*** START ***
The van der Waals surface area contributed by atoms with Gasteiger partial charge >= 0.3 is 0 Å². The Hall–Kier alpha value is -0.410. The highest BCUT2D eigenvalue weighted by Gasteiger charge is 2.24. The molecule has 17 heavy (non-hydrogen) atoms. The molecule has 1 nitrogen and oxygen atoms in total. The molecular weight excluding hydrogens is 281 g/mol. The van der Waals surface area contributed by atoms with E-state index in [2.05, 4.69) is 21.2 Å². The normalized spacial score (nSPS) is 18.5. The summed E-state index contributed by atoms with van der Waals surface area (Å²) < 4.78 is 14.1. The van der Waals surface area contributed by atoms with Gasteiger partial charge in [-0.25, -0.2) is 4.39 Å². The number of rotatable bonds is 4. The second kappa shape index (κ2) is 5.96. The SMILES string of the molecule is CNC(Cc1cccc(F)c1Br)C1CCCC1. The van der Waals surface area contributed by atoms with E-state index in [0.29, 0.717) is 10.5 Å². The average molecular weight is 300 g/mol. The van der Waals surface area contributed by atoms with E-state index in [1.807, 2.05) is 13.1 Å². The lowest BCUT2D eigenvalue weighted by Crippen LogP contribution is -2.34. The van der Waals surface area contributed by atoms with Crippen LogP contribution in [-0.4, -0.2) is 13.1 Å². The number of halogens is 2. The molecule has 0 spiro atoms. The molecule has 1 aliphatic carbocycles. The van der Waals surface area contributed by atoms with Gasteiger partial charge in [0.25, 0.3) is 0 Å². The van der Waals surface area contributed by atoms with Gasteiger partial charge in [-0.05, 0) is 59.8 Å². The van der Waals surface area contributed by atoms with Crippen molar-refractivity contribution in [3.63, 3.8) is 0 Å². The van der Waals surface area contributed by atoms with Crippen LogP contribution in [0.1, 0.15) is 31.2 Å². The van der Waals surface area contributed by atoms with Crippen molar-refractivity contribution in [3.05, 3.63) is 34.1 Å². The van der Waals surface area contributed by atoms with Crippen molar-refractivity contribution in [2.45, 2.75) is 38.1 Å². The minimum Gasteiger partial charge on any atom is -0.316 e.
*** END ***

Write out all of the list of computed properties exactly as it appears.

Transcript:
The van der Waals surface area contributed by atoms with Gasteiger partial charge >= 0.3 is 0 Å². The Hall–Kier alpha value is -0.410. The highest BCUT2D eigenvalue weighted by Gasteiger charge is 2.24. The molecule has 17 heavy (non-hydrogen) atoms. The molecule has 1 nitrogen and oxygen atoms in total. The molecular weight excluding hydrogens is 281 g/mol. The van der Waals surface area contributed by atoms with E-state index in [2.05, 4.69) is 21.2 Å². The normalized spacial score (nSPS) is 18.5. The summed E-state index contributed by atoms with van der Waals surface area (Å²) < 4.78 is 14.1. The van der Waals surface area contributed by atoms with Gasteiger partial charge in [-0.25, -0.2) is 4.39 Å². The number of rotatable bonds is 4. The second kappa shape index (κ2) is 5.96. The SMILES string of the molecule is CNC(Cc1cccc(F)c1Br)C1CCCC1. The van der Waals surface area contributed by atoms with E-state index in [0.29, 0.717) is 10.5 Å². The average molecular weight is 300 g/mol. The van der Waals surface area contributed by atoms with E-state index in [1.807, 2.05) is 13.1 Å². The lowest BCUT2D eigenvalue weighted by Crippen LogP contribution is -2.34. The van der Waals surface area contributed by atoms with Crippen LogP contribution in [-0.4, -0.2) is 13.1 Å². The number of halogens is 2. The molecule has 0 spiro atoms. The molecule has 1 aliphatic carbocycles. The van der Waals surface area contributed by atoms with Gasteiger partial charge in [0.25, 0.3) is 0 Å². The van der Waals surface area contributed by atoms with Gasteiger partial charge in [-0.05, 0) is 59.8 Å². The van der Waals surface area contributed by atoms with Crippen molar-refractivity contribution in [3.63, 3.8) is 0 Å². The van der Waals surface area contributed by atoms with Crippen LogP contribution in [0.1, 0.15) is 31.2 Å². The van der Waals surface area contributed by atoms with Crippen molar-refractivity contribution in [3.05, 3.63) is 34.1 Å². The van der Waals surface area contributed by atoms with Crippen molar-refractivity contribution in [2.45, 2.75) is 38.1 Å². The minimum Gasteiger partial charge on any atom is -0.316 e.